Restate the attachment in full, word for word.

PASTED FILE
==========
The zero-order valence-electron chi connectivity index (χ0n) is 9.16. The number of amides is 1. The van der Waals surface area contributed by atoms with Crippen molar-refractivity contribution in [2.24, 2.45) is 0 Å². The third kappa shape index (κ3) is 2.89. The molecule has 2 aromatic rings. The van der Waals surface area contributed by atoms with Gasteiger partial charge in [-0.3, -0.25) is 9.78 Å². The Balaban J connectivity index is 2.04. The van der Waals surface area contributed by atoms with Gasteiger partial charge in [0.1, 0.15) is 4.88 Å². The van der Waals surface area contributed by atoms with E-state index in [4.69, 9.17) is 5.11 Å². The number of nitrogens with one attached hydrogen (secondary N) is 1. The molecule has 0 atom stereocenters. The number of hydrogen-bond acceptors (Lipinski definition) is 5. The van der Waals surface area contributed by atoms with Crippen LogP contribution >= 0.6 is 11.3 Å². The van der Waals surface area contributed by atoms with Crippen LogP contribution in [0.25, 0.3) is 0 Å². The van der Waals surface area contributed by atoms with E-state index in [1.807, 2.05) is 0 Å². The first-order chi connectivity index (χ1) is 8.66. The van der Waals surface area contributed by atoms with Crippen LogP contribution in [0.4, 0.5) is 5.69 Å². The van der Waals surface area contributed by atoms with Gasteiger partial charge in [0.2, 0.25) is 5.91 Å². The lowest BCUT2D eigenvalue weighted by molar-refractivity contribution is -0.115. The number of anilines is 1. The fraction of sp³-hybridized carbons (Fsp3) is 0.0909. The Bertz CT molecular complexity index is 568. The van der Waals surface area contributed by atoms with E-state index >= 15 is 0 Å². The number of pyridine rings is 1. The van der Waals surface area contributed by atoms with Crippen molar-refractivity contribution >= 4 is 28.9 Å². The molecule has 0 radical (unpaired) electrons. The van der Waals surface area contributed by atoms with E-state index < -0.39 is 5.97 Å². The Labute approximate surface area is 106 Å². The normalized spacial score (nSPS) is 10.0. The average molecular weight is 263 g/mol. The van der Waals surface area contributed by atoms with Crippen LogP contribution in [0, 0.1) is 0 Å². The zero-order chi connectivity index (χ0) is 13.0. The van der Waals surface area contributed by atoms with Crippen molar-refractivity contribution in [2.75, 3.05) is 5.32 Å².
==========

The zero-order valence-electron chi connectivity index (χ0n) is 9.16. The number of amides is 1. The van der Waals surface area contributed by atoms with Crippen molar-refractivity contribution in [2.24, 2.45) is 0 Å². The third kappa shape index (κ3) is 2.89. The molecule has 2 aromatic rings. The van der Waals surface area contributed by atoms with Gasteiger partial charge in [-0.3, -0.25) is 9.78 Å². The Balaban J connectivity index is 2.04. The van der Waals surface area contributed by atoms with Gasteiger partial charge in [0.1, 0.15) is 4.88 Å². The van der Waals surface area contributed by atoms with E-state index in [4.69, 9.17) is 5.11 Å². The number of nitrogens with one attached hydrogen (secondary N) is 1. The molecule has 0 atom stereocenters. The number of hydrogen-bond acceptors (Lipinski definition) is 5. The van der Waals surface area contributed by atoms with Crippen LogP contribution >= 0.6 is 11.3 Å². The van der Waals surface area contributed by atoms with Crippen LogP contribution in [0.25, 0.3) is 0 Å². The van der Waals surface area contributed by atoms with E-state index in [1.807, 2.05) is 0 Å². The first-order chi connectivity index (χ1) is 8.66. The van der Waals surface area contributed by atoms with Crippen LogP contribution in [0.4, 0.5) is 5.69 Å². The van der Waals surface area contributed by atoms with Gasteiger partial charge in [0.2, 0.25) is 5.91 Å². The lowest BCUT2D eigenvalue weighted by molar-refractivity contribution is -0.115. The number of anilines is 1. The fraction of sp³-hybridized carbons (Fsp3) is 0.0909. The Bertz CT molecular complexity index is 568. The van der Waals surface area contributed by atoms with E-state index >= 15 is 0 Å². The number of pyridine rings is 1. The van der Waals surface area contributed by atoms with Crippen molar-refractivity contribution >= 4 is 28.9 Å². The molecule has 0 radical (unpaired) electrons. The van der Waals surface area contributed by atoms with E-state index < -0.39 is 5.97 Å². The Labute approximate surface area is 106 Å². The normalized spacial score (nSPS) is 10.0. The average molecular weight is 263 g/mol. The van der Waals surface area contributed by atoms with Crippen LogP contribution in [0, 0.1) is 0 Å². The zero-order chi connectivity index (χ0) is 13.0. The van der Waals surface area contributed by atoms with Crippen molar-refractivity contribution in [2.75, 3.05) is 5.32 Å².